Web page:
No, This Lovesick Twelve-Year-Old and I Do NOT Have Anything in Common

I have a boyfriend.

I really hate telling people that.

It’s not that I’m not completely happy in my relationship. I would yell about my love from rooftops if I were less accident-prone or put “Brandon + Taylor” on a huge blimp if I weren’t a financially-dependent college student on a budget. I’m not one bit shy about talking about my other half, as you’ve probably seen on this blog.

The thing I hate about telling people I have a “boyfriend” is the word “boyfriend.”

I was reminded of how much I dislike that word the other day when I was reading a blog post about “the stages of a relationship.” According to the author, the “boyfriend/girlfriend” stage is a fanciful stage, where you text each other cute things and give each other googly eyes 24/7 and don’t talk about serious things like your future and the fact that he’s Catholic and you’re not and it will never work out.

This is how I feel most people think about the word “boyfriend.” And this is why I don’t like using it.

“Husband” and “wife” are special words reserved only for those who have committed themselves to each other in a very serious and even legally binding way. But “boyfriend” or “girlfriend?” Those words can be used by literally anyone.

I take my relationship seriously. It’s much more serious than overtly mushy Facebook posts and pet names, and it’s a lot deeper than sharing the same favorite Chinese food (sesame chicken, obvi) or liking the same songs. I find it a little upsetting that I have to give my relationship the same title that fifth graders give to that boy they swing on the swings with, or that middle schoolers give to the girl they awkwardly share popcorn with at the movies.

When it comes to our love lives, this random twelve-year-old and his “girlfriend” and my boyfriend and I have nothing in common. Telling people I have a boyfriend feels to me like they’re not getting the whole picture. The word doesn’t really encapsulate commitment or depth or the length of time we’ve spent together.

In having this mental vent sesh the other day about the word, I began pondering what else I’d say. What would I rather call us? How do you describe a relationship that’s really serious but not marriage? Here are some of my ideas. As you can see, my brainstorming session didn’t really yield much.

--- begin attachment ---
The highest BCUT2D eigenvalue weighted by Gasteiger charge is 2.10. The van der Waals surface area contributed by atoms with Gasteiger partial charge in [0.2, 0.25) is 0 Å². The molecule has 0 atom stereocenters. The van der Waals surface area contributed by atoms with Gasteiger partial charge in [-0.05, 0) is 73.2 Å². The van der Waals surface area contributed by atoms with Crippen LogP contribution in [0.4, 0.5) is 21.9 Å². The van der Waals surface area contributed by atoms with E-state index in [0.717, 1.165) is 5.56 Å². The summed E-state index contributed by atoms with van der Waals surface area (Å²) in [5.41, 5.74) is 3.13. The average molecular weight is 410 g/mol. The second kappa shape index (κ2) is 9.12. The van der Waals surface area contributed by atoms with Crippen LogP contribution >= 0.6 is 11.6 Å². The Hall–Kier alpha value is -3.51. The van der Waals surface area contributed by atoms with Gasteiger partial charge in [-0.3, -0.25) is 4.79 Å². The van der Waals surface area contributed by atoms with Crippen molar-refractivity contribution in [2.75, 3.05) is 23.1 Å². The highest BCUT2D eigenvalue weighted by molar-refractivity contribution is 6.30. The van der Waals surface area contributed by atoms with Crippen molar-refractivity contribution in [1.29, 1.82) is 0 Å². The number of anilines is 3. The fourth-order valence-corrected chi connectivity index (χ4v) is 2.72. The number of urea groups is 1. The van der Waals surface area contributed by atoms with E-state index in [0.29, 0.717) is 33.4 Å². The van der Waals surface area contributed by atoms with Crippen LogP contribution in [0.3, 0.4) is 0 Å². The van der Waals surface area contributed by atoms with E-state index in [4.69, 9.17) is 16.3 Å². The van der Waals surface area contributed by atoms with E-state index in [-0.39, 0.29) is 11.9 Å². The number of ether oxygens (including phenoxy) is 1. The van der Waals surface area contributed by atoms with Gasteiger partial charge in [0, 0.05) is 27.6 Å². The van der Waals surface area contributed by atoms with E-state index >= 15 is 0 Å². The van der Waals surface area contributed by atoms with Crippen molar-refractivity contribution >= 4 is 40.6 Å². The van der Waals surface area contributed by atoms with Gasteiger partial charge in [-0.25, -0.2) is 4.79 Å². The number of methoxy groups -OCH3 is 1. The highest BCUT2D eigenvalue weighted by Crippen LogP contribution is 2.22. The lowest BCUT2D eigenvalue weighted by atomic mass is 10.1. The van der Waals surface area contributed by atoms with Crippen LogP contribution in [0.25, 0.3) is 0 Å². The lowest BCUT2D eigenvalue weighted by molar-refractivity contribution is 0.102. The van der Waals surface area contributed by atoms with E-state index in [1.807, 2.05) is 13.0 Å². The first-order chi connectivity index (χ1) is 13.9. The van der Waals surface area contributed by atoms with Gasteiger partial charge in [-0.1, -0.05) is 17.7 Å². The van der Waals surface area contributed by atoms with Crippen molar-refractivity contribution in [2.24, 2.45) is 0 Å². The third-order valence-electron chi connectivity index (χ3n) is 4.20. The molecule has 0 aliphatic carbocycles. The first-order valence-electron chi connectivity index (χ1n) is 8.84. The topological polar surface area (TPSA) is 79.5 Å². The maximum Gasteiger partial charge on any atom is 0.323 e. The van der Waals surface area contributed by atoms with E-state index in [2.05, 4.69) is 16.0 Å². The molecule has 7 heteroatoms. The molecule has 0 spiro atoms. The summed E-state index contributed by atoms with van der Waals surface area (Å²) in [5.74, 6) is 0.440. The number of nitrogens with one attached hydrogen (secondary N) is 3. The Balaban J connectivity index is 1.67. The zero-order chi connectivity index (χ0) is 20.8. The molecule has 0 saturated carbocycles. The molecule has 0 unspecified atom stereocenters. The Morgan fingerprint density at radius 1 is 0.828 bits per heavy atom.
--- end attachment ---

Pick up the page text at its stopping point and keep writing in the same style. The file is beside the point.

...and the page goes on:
• “Serious boy/girlfriend”: This is more accurate, but sounds much too much like you’re trying to prove something. “Hi, this is Amy, my super serious girlfriend. We’ve only been together for two weeks but we are basically inseparable and our love will never die.”
  • “Significant other”: This sounds like you’re filling out a tax form. “This is Brandon, my significant other. I’d like to claim two deductions and my social security number is as follows.”
  • “Soulmate”: This is the perfect way to make that office Christmas party super awkward. “This is my soulmate, David. Our auras have melted together and our favorite activity is talking to each other telepathically.” (I do believe in soul mates, but the word is a little heavy for daily use)
  • “Special friend”: This is usually what older people call their new S.O. when they introduce them to the family. “Grandpa, who’s this lady?” “This is my special friend, Georgette.” No, just no, for so many reasons.

Relationships are hard to define in a word. There are dating relationships that are more full of love and commitment than marriages, and there are probably 12-year-olds somewhere in the world who are just as in love as I am. It’s hard to wrap up your feelings for another person and place them in a title.

For now, I’ll settle for “boyfriend” and “girlfriend.” If people want to assume that our relationship is akin to that of two middle schoolers, so be it, because there’s no way I’m calling Brandon any of the things listed above, even if he is my most specialest friend.

What are your thoughts on relationship titles? Does yours fit?

Xoxo, Taylor

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